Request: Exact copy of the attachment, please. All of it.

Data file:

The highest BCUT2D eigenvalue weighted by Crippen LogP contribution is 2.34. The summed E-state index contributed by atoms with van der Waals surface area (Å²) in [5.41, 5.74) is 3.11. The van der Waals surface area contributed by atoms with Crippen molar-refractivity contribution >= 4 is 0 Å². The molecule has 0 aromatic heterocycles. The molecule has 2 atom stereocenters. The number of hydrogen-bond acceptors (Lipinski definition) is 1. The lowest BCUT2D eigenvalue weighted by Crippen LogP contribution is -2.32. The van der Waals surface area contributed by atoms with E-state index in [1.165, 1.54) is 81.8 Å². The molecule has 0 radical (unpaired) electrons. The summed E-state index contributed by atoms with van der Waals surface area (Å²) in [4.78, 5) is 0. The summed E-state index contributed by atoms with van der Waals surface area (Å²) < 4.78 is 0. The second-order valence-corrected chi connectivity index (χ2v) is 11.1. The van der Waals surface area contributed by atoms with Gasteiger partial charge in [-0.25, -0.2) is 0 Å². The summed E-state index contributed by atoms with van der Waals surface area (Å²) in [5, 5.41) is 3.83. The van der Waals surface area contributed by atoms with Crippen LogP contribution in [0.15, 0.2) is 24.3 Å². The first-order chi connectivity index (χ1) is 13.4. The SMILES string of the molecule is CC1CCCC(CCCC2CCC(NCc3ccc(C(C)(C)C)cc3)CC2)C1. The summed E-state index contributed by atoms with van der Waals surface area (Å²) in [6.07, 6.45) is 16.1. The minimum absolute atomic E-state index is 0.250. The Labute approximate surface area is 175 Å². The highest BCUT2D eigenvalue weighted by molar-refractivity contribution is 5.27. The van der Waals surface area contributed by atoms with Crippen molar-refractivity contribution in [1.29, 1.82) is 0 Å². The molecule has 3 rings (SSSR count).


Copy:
The highest BCUT2D eigenvalue weighted by Crippen LogP contribution is 2.34. The summed E-state index contributed by atoms with van der Waals surface area (Å²) in [5.41, 5.74) is 3.11. The van der Waals surface area contributed by atoms with Crippen molar-refractivity contribution >= 4 is 0 Å². The molecule has 0 aromatic heterocycles. The molecule has 2 atom stereocenters. The number of hydrogen-bond acceptors (Lipinski definition) is 1. The lowest BCUT2D eigenvalue weighted by Crippen LogP contribution is -2.32. The van der Waals surface area contributed by atoms with E-state index in [1.165, 1.54) is 81.8 Å². The molecule has 0 radical (unpaired) electrons. The summed E-state index contributed by atoms with van der Waals surface area (Å²) in [4.78, 5) is 0. The summed E-state index contributed by atoms with van der Waals surface area (Å²) < 4.78 is 0. The second-order valence-corrected chi connectivity index (χ2v) is 11.1. The van der Waals surface area contributed by atoms with Gasteiger partial charge in [-0.25, -0.2) is 0 Å². The summed E-state index contributed by atoms with van der Waals surface area (Å²) in [5, 5.41) is 3.83. The van der Waals surface area contributed by atoms with Crippen LogP contribution in [0.15, 0.2) is 24.3 Å². The first-order chi connectivity index (χ1) is 13.4. The SMILES string of the molecule is CC1CCCC(CCCC2CCC(NCc3ccc(C(C)(C)C)cc3)CC2)C1. The summed E-state index contributed by atoms with van der Waals surface area (Å²) in [6.07, 6.45) is 16.1. The minimum absolute atomic E-state index is 0.250. The Labute approximate surface area is 175 Å². The highest BCUT2D eigenvalue weighted by molar-refractivity contribution is 5.27. The van der Waals surface area contributed by atoms with Crippen molar-refractivity contribution in [1.29, 1.82) is 0 Å². The molecule has 3 rings (SSSR count).